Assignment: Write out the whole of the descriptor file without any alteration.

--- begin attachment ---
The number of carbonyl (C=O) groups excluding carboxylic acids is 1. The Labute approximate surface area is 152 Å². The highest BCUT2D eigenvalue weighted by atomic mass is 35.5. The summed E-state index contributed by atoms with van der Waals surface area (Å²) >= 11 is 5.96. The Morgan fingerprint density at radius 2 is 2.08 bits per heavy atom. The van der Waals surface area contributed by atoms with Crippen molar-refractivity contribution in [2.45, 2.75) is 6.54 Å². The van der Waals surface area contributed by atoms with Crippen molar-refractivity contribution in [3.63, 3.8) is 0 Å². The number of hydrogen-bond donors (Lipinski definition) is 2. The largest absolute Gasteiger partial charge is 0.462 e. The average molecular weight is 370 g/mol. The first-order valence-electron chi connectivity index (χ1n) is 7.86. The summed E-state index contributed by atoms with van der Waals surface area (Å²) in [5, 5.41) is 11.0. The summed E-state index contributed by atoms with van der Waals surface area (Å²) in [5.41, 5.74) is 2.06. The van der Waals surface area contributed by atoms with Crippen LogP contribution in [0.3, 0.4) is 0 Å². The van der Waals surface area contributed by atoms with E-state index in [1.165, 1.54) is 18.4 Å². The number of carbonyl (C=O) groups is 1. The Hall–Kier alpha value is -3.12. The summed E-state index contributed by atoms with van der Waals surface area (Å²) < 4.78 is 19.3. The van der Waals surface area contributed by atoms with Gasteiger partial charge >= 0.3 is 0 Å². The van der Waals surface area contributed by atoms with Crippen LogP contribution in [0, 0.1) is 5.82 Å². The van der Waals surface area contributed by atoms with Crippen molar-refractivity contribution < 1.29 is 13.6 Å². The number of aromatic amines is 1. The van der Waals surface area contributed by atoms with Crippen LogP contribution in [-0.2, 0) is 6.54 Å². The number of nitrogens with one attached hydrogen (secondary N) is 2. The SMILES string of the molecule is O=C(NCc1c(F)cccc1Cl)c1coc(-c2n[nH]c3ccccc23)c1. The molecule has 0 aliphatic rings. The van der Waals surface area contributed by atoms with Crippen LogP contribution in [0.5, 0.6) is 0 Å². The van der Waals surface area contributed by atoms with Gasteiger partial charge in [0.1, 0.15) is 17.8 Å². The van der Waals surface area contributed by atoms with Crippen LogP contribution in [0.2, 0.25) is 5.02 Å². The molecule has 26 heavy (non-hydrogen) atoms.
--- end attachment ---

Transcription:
The number of carbonyl (C=O) groups excluding carboxylic acids is 1. The Labute approximate surface area is 152 Å². The highest BCUT2D eigenvalue weighted by atomic mass is 35.5. The summed E-state index contributed by atoms with van der Waals surface area (Å²) >= 11 is 5.96. The Morgan fingerprint density at radius 2 is 2.08 bits per heavy atom. The van der Waals surface area contributed by atoms with Crippen molar-refractivity contribution in [2.45, 2.75) is 6.54 Å². The van der Waals surface area contributed by atoms with Crippen molar-refractivity contribution in [3.63, 3.8) is 0 Å². The number of hydrogen-bond donors (Lipinski definition) is 2. The largest absolute Gasteiger partial charge is 0.462 e. The average molecular weight is 370 g/mol. The first-order valence-electron chi connectivity index (χ1n) is 7.86. The summed E-state index contributed by atoms with van der Waals surface area (Å²) in [5, 5.41) is 11.0. The summed E-state index contributed by atoms with van der Waals surface area (Å²) in [5.41, 5.74) is 2.06. The van der Waals surface area contributed by atoms with Crippen LogP contribution in [0.3, 0.4) is 0 Å². The van der Waals surface area contributed by atoms with E-state index in [1.165, 1.54) is 18.4 Å². The number of carbonyl (C=O) groups is 1. The Hall–Kier alpha value is -3.12. The summed E-state index contributed by atoms with van der Waals surface area (Å²) < 4.78 is 19.3. The van der Waals surface area contributed by atoms with Gasteiger partial charge >= 0.3 is 0 Å². The van der Waals surface area contributed by atoms with Crippen LogP contribution in [0, 0.1) is 5.82 Å². The van der Waals surface area contributed by atoms with Crippen molar-refractivity contribution < 1.29 is 13.6 Å². The number of aromatic amines is 1. The van der Waals surface area contributed by atoms with Crippen LogP contribution in [-0.2, 0) is 6.54 Å². The number of nitrogens with one attached hydrogen (secondary N) is 2. The SMILES string of the molecule is O=C(NCc1c(F)cccc1Cl)c1coc(-c2n[nH]c3ccccc23)c1. The molecule has 0 aliphatic rings. The van der Waals surface area contributed by atoms with Crippen LogP contribution in [0.5, 0.6) is 0 Å². The van der Waals surface area contributed by atoms with Gasteiger partial charge in [0.1, 0.15) is 17.8 Å². The van der Waals surface area contributed by atoms with Crippen LogP contribution in [0.2, 0.25) is 5.02 Å². The molecule has 26 heavy (non-hydrogen) atoms.